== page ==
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Collaborating with communities is what we're all about.


A core aspect of our mission is helping communities work together to find shared goals. We do this through visioning workshops, design walks, surveys, mapping special places and buildings, identifying opportunities and common priorities. Begun in late 2013 as the Division Design Initiative, in the midst of major redevelopment, our approach was to work together with communities to find out what was important to them and we've done this in as many diverse ways we could. From there our work has grown as more and more communities started asking for our help.


In 2019, we scaled up to a city-wide project so we could help more communities in need. With the pandemic, we've had to limit our typical outreach but are excited to tap into more creative approaches. As we grow, we know we have much more to do to reach diverse and under-served communities and are committed to "doing the work" internally and externally to foster safe and inclusive approaches, that reach people where they are at in ways that feel easy, and overcome barriers to participation.

We're all unpaid volunteers, so we do what we can as we have time, leveraging support of community partners, student research and internships, and many dedicated professionals in architecture, urban planning, policy, landscape architecture, photography, art, and public involvement.

Research is also a big part of our work and key to evidence based recommendations that illustrate what we hear as common themes, and shared goals. You can see other ways we've engaged communities with art, placemaking, design awards, educational workshops on sustainability and affordable housing, policy education and advocacy on our Events page as well. 

Main street design guidelines and goals reflect priorities overwhelming heard by communities over years of public engagement.   Below are a few examples that informed development of our PDX main street design guidelines:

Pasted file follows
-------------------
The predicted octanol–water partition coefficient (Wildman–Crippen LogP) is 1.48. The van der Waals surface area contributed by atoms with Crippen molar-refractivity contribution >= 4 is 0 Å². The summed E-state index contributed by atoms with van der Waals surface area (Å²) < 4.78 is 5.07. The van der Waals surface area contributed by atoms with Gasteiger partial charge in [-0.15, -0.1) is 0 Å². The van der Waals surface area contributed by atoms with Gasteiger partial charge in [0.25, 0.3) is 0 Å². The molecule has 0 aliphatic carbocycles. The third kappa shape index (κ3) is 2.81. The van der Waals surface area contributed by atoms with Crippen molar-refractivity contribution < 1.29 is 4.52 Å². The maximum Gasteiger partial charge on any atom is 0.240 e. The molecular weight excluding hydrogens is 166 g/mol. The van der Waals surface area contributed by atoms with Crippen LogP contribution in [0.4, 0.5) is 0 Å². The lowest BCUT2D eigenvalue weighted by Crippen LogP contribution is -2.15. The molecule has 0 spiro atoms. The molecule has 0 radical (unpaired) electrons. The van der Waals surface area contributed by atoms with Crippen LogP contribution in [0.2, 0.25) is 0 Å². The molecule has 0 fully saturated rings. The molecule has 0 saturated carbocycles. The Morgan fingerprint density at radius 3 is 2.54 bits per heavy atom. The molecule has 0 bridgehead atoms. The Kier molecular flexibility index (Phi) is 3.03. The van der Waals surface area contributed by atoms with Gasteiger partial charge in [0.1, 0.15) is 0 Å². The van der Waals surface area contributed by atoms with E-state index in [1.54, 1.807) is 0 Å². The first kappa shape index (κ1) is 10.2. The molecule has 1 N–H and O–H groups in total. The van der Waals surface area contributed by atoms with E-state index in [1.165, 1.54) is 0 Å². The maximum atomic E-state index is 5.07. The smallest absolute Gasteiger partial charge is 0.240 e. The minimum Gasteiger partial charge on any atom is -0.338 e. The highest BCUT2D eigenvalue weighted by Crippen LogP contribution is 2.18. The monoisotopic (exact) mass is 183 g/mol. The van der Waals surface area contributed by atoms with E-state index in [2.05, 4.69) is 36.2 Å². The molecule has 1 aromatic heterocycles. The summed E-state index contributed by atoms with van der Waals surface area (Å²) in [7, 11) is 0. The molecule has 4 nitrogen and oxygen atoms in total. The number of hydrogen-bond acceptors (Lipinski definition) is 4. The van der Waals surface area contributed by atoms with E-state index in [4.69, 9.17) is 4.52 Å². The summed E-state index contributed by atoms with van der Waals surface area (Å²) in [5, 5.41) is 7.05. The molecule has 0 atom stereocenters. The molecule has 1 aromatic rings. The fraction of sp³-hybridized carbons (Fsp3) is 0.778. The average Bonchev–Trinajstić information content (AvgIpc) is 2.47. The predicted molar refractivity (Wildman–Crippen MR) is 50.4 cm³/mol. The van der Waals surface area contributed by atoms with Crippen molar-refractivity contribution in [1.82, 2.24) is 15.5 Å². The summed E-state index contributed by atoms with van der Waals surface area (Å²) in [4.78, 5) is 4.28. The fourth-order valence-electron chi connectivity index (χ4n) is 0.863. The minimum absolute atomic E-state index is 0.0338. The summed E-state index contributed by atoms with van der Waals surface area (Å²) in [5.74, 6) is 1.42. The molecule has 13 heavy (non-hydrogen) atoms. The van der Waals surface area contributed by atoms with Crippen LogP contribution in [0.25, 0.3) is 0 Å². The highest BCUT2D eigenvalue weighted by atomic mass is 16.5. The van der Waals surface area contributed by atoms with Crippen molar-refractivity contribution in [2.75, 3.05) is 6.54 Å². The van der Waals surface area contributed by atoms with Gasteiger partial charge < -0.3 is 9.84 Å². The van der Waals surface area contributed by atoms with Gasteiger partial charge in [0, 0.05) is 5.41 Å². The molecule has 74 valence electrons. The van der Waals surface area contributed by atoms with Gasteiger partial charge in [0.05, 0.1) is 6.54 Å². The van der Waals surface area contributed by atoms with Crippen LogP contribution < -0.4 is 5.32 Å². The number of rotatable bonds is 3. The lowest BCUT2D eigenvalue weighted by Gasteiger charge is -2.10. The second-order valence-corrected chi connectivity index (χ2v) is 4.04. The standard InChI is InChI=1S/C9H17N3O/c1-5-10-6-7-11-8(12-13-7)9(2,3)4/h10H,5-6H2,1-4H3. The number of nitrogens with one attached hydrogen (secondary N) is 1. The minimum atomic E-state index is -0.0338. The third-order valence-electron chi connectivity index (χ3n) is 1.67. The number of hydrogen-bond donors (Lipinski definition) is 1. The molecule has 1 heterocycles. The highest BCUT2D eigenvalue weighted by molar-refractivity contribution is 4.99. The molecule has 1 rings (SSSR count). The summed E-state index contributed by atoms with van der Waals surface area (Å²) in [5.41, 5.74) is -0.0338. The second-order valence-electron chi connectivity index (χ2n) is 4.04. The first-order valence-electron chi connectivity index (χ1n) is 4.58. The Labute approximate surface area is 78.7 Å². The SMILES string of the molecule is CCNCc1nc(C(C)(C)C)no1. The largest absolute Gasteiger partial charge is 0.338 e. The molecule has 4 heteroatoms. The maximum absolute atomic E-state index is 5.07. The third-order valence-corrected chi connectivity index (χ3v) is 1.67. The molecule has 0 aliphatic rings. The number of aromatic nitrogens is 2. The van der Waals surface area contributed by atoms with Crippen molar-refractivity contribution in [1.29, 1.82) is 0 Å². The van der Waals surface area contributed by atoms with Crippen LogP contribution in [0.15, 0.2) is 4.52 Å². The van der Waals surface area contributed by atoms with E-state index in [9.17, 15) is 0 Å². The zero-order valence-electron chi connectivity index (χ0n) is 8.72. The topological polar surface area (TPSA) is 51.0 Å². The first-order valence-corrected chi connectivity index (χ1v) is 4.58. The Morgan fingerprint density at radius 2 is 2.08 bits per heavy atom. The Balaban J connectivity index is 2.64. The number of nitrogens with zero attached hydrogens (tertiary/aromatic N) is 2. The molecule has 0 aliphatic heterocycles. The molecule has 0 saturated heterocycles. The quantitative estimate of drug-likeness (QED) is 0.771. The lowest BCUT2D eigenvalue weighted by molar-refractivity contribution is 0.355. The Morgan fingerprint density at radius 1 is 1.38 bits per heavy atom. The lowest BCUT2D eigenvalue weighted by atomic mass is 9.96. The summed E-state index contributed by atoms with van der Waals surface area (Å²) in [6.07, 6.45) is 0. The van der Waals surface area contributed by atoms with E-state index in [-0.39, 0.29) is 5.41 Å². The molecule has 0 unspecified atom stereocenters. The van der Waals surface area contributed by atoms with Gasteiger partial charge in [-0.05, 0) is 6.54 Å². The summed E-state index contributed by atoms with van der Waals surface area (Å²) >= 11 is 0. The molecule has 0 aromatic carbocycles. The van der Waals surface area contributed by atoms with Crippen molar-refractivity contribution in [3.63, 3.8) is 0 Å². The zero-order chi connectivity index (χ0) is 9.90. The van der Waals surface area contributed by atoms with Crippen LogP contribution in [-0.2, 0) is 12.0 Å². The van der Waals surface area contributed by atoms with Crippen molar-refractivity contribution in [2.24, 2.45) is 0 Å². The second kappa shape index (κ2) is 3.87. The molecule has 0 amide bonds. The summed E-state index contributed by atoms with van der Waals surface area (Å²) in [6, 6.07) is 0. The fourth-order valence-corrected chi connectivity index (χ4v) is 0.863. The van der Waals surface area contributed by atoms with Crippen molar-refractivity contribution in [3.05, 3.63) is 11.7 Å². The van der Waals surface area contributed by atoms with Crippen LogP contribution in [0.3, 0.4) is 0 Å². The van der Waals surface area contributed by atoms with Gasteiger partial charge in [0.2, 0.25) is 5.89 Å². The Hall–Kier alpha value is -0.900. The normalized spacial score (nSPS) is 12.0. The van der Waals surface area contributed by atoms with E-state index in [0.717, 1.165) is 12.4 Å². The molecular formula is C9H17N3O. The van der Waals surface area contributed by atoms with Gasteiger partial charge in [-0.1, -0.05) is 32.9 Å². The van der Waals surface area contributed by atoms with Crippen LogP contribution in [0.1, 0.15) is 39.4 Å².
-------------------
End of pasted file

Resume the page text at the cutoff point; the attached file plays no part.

• Inter-neighborhood coalition of appointed and elected members from seven local organizations

  • 20+ inter-neighborhood design committee meetings over two years of monthly public meetings with formal agendas and meeting minutes

  • Used an RFP open public process to solicit professional technical assistance for design guidelines

  • Raised $10,000 through a small grant, donations and leveraged volunteers and interns to boot-strap our main street work

  • Partnered with Portland State University on multiple planning and architecture design studios

  • Gathered nearly 300 online Division Perception Surveys

  • Gathered 450 vision cards from nine custom “Your Voice Matters” art installations

  • Gathered more than 150 design policy comment forms

  • Design walks, tabling at events, inventories of special buildings and key development sites to set proactive goals

Since 2014, our collaborative community work has included:

  • Creating two sets of design guidelines based on collaborative community processes and inter-neighborhood coalitions. Our guidelines have been adopted for 12 streets in Portland by 9 neighborhood and business association.

  • Education and policy advocacy on many local government planning projects, and initiation of several of our own including an Innovative Housing Demonstrations Policy (IHDP) and a Community Based Planning Policy (CBPP)

  • Inventories of special buildings for multiple neighborhoods

  • Stakeholder workshops on design, visioning, sustainability, zero energy buildings, adaptive reuse, community design tools and affordable housing 

  • Collaborating with businesses and associations on design projects, policy advocacy, storefront beautification and placemaking

  • Hosting many neighborhood design and education walking tours

  • Tabling at public events including street fairs, as well as at farmers markets and grocery stores

  • Presentations at neighborhood associations, conferences, design panels around the City

  • Grant writing to support partners efforts to engage the public in planning and public involvement

  • Photography exhibits highlighting the pattern language of main streets and context-sensitive development

  • Launching a design awards program to honor projects that foster context-sensitive design, good adaptive reuse, culturally important buildings, missing middle housing, art and innovation

  • Research and outreach on methods for equitable and culturally sensitive engagement methods including education about indigenous land acknowledgements and strategies to turn values into action, this is ongoing

  • Creating a Toolkit for Neighborhood Design to provide pro-bono resources to communities

  • And so much more....

Want to get involved? See our Volunteer and Support pages to learn more. See our Contact page to get in touch.

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